Exploring the links between smoking and schizophrenia

6 mins read

Today, I want to tackle the argument that “Cannabis causes schizophrenia”. This argument is a fundamentally misleading and untrue assessment of the clinical data.

The global prevalence for Schizophrenia has remained at the same steady 1% for decades, in spite of Cannabis consumption continuing to rise throughout the world’s population since its reintroduction into the popular consciousness in the mid-1960’s.

If, as is claimed by cannabis disparagers in the media with headlines about “Skunk psychosis”, that smoking Cannabis indeed does cause Schizophrenia and one puff will make you insane, then where is this increase in the number of patients?

Assessing the impact of cannabis use on trends in diagnosed schizophrenia in the United Kingdom from 1996 to 2005.

A recent systematic review concluded that cannabis use increases the risk of psychotic outcomes independently of confounding and transient intoxication effects.

…The study cohort comprised almost 600,000 patients each year, representing approximately 2.3% of the UK population aged 16 to 44. Between 1996 and 2005 the incidence and prevalence of schizophrenia and psychoses were either stable or declining. Explanations other than a genuine stability or decline were considered but appeared less plausible. In conclusion, this study did not find any evidence of increasing schizophrenia or psychoses in the general population from 1996 to 2005.

Read more: https://www.ncbi.nlm.nih.gov/pubmed/19560900

As is strongly suggested by the data in the study above, cannabis does not cause Schizophrenia. Yes, cannabis can precipitate a psychotic event/break much in the same way as alcohol, amphetamines, cocaine or any narcotic that has a psychoactive component may do, but so can trauma arising from something like a car accident, or even a particularly bad relationship/break up.

Do we seek to prohibit these possible trauma-inducing experiences? No! of course not.

So why should we with Cannabis?

The “evidence” that has been used to mislead the general public by various media outlets (deliberately) is actually based on outdated, unverifiable and often manipulated studies that can be funded by groups that have a vested interest in keeping Cannabis illegal e.g. Tobacco lobbyists, Big Pharma, etc.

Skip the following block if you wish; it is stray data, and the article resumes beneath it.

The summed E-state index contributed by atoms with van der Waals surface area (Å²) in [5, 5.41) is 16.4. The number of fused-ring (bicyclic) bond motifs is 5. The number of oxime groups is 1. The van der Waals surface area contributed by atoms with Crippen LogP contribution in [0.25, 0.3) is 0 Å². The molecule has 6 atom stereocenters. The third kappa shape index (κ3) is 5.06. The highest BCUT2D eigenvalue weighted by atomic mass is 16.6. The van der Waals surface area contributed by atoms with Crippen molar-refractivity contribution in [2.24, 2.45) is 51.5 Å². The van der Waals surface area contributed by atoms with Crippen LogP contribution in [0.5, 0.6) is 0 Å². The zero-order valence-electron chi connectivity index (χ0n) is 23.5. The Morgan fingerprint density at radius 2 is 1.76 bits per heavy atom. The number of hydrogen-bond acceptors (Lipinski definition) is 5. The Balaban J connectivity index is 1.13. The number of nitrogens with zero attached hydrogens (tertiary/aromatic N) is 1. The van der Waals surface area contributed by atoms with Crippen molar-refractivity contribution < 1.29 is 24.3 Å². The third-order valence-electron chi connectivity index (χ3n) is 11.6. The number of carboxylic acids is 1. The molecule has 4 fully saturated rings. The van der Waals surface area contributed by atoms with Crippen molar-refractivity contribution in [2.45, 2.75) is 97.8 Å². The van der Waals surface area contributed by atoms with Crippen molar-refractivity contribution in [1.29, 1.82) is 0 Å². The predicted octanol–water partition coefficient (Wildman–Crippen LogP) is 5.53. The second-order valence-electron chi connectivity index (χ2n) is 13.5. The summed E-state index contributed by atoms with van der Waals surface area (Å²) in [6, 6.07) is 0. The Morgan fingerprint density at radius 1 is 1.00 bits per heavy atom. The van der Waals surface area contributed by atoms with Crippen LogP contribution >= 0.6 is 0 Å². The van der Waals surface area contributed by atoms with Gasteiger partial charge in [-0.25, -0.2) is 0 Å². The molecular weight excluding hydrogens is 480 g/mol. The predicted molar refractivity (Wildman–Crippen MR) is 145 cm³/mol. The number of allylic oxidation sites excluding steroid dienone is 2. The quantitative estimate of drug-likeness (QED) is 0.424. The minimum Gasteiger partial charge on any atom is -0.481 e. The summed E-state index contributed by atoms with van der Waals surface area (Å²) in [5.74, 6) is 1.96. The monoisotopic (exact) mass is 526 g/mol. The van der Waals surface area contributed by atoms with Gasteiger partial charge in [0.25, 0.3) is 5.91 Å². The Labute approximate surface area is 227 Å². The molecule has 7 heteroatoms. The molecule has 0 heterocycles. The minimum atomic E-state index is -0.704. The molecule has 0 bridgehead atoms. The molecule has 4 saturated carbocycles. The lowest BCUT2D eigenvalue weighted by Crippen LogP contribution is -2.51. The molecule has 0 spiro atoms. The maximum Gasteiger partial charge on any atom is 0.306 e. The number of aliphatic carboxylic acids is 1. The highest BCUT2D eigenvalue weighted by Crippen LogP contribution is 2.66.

So, how serious can we take these studies?

Simply put we cannot, the only relevant material to this subject matter should come from medical and scientific institutions.

In fact, recent studies have even shown a potential link between smoking tobacco and psychosis. We need more research done in this area, but it is worth mentioning here as it shows just how misled some of our sources can be when selectively picking studies to link cannabis and psychotic illness, often ignoring important factors, e.g., did these cannabis users also consume tobacco?

The Institute of Psychiatry, Psychology and Neuroscience at King’s College London recently conducted a study showing that after meta-analysis of some 61 studies, 57% of people surveyed at mental health services following their first psychotic episode were tobacco smokers, suggesting that although the results didn’t prove causality, the tobacco-psychosis link should not be dismissed.

Read more here – https://www.theguardian.com/society/2015/jul/10/smoking-tobacco-might-increase-risk-schizophrenia-say-researchers-psychosis

So even though it has always been understood that sufferers of psychotic illnesses often more likely to smoke [Tobacco], it had been previously theorised that these patients were “self-medicating” to help mitigate the severe symptomatology that accompanies psychotic disorders like Schizophrenia.

Were this theory to be true then researchers would have found smoking rates only increased after an individual had displayed with psychosis. But this was not the case, suggesting that smoking tobacco itself may be playing an active role in the development of psychosis.

“While it is always hard to determine the direction of causality, our findings indicate that smoking should be taken seriously as a possible risk factor for developing psychosis” Dr James MacCabe, clinical senior lecturer in psychosis studies at King’s IoPPN.

Now, for the interesting part.

Did you know that the figures used in the UK by the British Medical Association (BMA) to quantify data about patients presenting with “Cannabis psychosis” do not separate whether the patient mixes their Cannabis with Tobacco?

Why does that matter? Because apparently, up to 80% of British Cannabis smokers use the drug in conjunction with Tobacco.

Recently scientists in the UK finally began warning us of the dangers of mixing tobacco and cannabis.

With studies like this suggesting causal links between smoking itself and schizophrenia, it is even more ridiculous that this has been the basis of an argument which many people in the UK still believe, hyped up by our tabloid media.

Cannabis does not cause schizophrenia, and if more studies are ever done on cannabis and psychotic illness, then they need to take all other factors into account to judge the results accurately.

This article is an opinion piece written by Simpa Carter of Durham City Cannabis Club for ISMOKE.
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smoking and schizophrenia, Exploring the links between smoking and schizophrenia, ISMOKE